The EU Referendum: A Call for Genuine Subsidiarity?
The people of the UK as a whole decided on 23 June to leave the European Union. Brexit won the referendum with 51%+ of the vote, the result was backed by more than 17 million citizens. Turnout was the highest seen since 1992, and the outcome determined by the will of large swathes of the population – especially in England and Wales. The aftermath was marked by political upheaval: David Cameron resigned as Prime Minister, and so did the UKIP leader Nigel Farage; the Conservative Party underwent a leadership contest; Theresa May is the new Prime Minister; the current shambles in the Labour Party is arguably a consequence, too.
Whilst holding no corporate view on the referendum campaign, the Thomas More Institute naturally respects the democratic decision of the majority to withdraw from the EU. The outcome of the referendum should not be seen – though there will always be some extremists – as a victory of populism or xenophobia. To accuse Leave campaigners of manipulation of the electorate will hardly serve, since Remain’s hands were hardly clean either. Rather, the Brexit vote now constitutes an opportunity to reflect on the frustrations and aspirations of voters, a chance, indeed, to think hard about our current political culture.
According to a poll taken on Referendum day, the majority of Leave voters said that ‘the principle that decisions about the UK should be taken in the UK’ was the most important reason for their choice. The electorate is quite clearly concerned about what is often styled, or even disparaged, as national sovereignty. There is manifestly a sense, reflected in polls elsewhere, too, in which policy-makers in Brussels – especially those in the EU Commission whose accountability, as even its friends admit, is decidedly shaky – do not effectively represent the peoples of Europe. No legislation without proper representation is a principle driving public detachment from, and unease about, the political class at large.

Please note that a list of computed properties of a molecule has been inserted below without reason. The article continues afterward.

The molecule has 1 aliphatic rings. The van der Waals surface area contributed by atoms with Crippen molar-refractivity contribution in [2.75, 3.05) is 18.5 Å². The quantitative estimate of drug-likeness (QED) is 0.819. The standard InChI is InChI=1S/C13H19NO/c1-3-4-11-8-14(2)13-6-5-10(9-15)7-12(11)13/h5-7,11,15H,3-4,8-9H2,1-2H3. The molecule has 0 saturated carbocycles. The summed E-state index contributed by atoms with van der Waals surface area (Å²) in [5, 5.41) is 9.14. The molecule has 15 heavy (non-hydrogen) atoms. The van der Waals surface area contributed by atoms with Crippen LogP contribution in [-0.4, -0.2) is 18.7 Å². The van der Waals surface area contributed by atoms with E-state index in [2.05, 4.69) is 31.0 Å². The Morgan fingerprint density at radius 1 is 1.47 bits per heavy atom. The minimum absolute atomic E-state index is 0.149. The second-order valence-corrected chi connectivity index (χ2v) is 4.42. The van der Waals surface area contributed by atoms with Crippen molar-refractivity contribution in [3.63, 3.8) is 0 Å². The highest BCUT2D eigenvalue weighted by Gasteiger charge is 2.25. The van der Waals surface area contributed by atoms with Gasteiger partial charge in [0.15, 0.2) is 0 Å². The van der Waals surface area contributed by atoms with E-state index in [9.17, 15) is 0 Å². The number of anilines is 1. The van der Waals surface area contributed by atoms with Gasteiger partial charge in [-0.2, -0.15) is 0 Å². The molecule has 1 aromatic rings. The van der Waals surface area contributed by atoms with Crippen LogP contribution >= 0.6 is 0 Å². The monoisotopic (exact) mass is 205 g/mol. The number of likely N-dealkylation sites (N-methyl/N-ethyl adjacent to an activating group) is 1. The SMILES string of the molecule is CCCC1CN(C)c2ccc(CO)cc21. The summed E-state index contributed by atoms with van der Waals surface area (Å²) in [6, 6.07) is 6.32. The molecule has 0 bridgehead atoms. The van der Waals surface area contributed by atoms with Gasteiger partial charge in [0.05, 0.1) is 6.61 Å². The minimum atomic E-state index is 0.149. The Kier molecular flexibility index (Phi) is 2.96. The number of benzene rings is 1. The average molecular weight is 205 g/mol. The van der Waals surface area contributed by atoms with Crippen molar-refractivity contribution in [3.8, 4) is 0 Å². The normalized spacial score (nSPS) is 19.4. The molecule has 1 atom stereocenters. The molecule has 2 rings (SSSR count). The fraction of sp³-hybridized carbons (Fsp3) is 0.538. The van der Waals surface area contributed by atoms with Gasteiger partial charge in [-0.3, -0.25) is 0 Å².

By voting to leave the EU, the people of the UK are – admittedly among other things – calling for genuine subsidiarity, not simply an occasional concession from the top of the pyramid. Issues should be dealt with as locally as possible; decisions should preferably be made at a grassroots level. People want more control over laws that affect them, and they do want to be included in decision-making. In an age of much talk about democratic accountability, electorates do not readily acquiesce in political elitism, and will not put up with an invariable, deep-rooted avoidance of transparency.
This is, surely, in some measure a call for subsidiarity for everyone, everywhere, and a heartfelt recognition of the same is essential for the reform of Western politics as a whole and for re-engaging voters in the formulation of acceptable legislation.